'The Americans are breaking international law... it is a society heading towards Animal Farm' - Archbishop Sentamu on Guantanamo

Ian Herbert,Ben Russell
Saturday 18 February 2006 01:00
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Dr Sentamu, the Church of England's second in command, urged the UN Human Rights Commission (UNHRC) to take legal action against the US - through the US courts or the International Court of Justice at The Hague - should it fail to respond to a report, by five UN inspectors, advising that Camp Delta at Guantanamo Bay should be shut immediately because prisoners there are being tortured.

The report was published on Thursday, as a senior High Court judge, Mr Justice Collins, stated that American actions over Guantanamo's Camp Delta do not "appear to coincide with that of most civilised nations". As a result of his ruling, three of eight British inmates held in the camp are to appeal to the Foreign Secretary Jack Straw to intervene with the Bush administration on their behalf.

Archbishop Sentamu's comments will strengthen the increasingly insistent international pressure for Guantanamo to be closed. Archbishop Desmond Tutu called for its closure, after similar appeals by Peter Hain, the Northern Ireland Secretary, and the UN secretary general Kofi Annan.

Dr Sentamu said the UNHRC should seek a writ of habeas corpus, compelling the US to bring those being detained at Guantanamo to court, to establish whether they are imprisoned lawfully and if they should be released.

"The American Government is breaking international law," he told The Independent. "The main building block of a democratic society is that everyone is equal before the law, innocent until proved otherwise, and has the right to legal representation. If the guilt of the prisoners in Guantanamo Bay is beyond doubt, why are the Americans afraid to bring them to trial? Transparency and accountability are the other side of the coin of freedom and responsibility. We are all accountable for our actions in spite of circumstances. The events of 9/11 cannot erase the rule of law and international obligations.

"The US should try all 500 detainees at Guantanamo, who still include eight British residents, or free them without further delay. To hold someone for up to four years without charge clearly indicates a society that is heading towards George Orwell's Animal Farm."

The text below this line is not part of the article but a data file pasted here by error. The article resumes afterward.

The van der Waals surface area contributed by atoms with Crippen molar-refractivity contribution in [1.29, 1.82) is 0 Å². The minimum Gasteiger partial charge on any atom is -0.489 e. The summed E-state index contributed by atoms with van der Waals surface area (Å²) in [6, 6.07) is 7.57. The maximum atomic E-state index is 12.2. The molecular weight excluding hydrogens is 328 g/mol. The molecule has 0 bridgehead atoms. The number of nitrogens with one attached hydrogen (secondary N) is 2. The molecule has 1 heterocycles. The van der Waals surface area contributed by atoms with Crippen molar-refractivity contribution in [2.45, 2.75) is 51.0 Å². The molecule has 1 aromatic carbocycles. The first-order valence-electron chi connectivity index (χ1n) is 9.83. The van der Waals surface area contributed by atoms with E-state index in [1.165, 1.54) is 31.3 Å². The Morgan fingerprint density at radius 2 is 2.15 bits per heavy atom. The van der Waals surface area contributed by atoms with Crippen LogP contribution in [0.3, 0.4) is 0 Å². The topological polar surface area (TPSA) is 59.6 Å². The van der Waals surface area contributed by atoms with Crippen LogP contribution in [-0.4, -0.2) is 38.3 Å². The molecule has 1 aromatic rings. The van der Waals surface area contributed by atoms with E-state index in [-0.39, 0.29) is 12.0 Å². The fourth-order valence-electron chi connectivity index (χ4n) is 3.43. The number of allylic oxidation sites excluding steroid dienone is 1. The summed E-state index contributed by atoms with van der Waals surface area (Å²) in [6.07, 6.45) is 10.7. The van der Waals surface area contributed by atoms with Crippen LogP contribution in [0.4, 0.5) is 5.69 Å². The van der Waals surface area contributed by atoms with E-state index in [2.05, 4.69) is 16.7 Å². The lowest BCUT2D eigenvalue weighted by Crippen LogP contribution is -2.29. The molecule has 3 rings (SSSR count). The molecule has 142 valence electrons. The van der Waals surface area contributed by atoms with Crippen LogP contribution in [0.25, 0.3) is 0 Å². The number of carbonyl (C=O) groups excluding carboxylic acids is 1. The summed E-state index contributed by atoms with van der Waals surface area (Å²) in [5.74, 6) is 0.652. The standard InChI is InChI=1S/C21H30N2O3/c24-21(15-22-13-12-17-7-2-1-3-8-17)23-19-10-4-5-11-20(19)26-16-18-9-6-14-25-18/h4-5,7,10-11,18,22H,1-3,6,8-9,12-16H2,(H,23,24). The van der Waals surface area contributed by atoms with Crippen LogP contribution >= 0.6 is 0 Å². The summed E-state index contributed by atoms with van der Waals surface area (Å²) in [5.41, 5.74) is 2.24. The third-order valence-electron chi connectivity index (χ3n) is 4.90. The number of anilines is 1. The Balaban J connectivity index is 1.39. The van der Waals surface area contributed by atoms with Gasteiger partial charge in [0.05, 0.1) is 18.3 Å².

The Government has already managed to secure the release, in March 2004, of the four British nationals who were detained at Guantanamo ­ Moazzam Begg, Feroz Abbasi, Martin Mubanga and Richard Belmar ­ although only after guarantees they would be constantly monitored and face an investigation to ascertain whether they can be charged in this country.

Washington had claimed all four were "enemy combatants" who trained at camps run by al-Qa'ida. But they were released after UK police concluded there was not enough evidence to charge them with any offence. The men said they had been tortured at Guantanamo, allegations the US denied.

So far the Prime Minister appears unmoved by the growing sense of indignation brought on by the UNHRC report. He reiterated a statement first made a year ago that the base in Cuba was "an anomaly".

Sir Menzies Campbell, the acting Liberal Democrat leader, said: "This is not an anomaly which needs to be sorted sooner or later. This is an outrage that needs to be sorted out now. Guantanamo Bay has damaged the reputation of the US and its allies across the globe, and particularly in the Middle East."

The Attorney General, Lord Goldsmith, told the BBC the military tribunals proposed by Washington to try detainees at the base did not amount to a fair trial "by standards we would regard as acceptable". But last night, Donald Rumsfeld, the US Defence Secretary, rejected Mr Annan's calls.

"He's just flat wrong. We shouldn't close Guantanamo," he said. "We have several hundred terrorists, bad people, people who if they went back out on the field would try to kill Americans ... To close that place and pretend that really there's no problem just isn't realistic."

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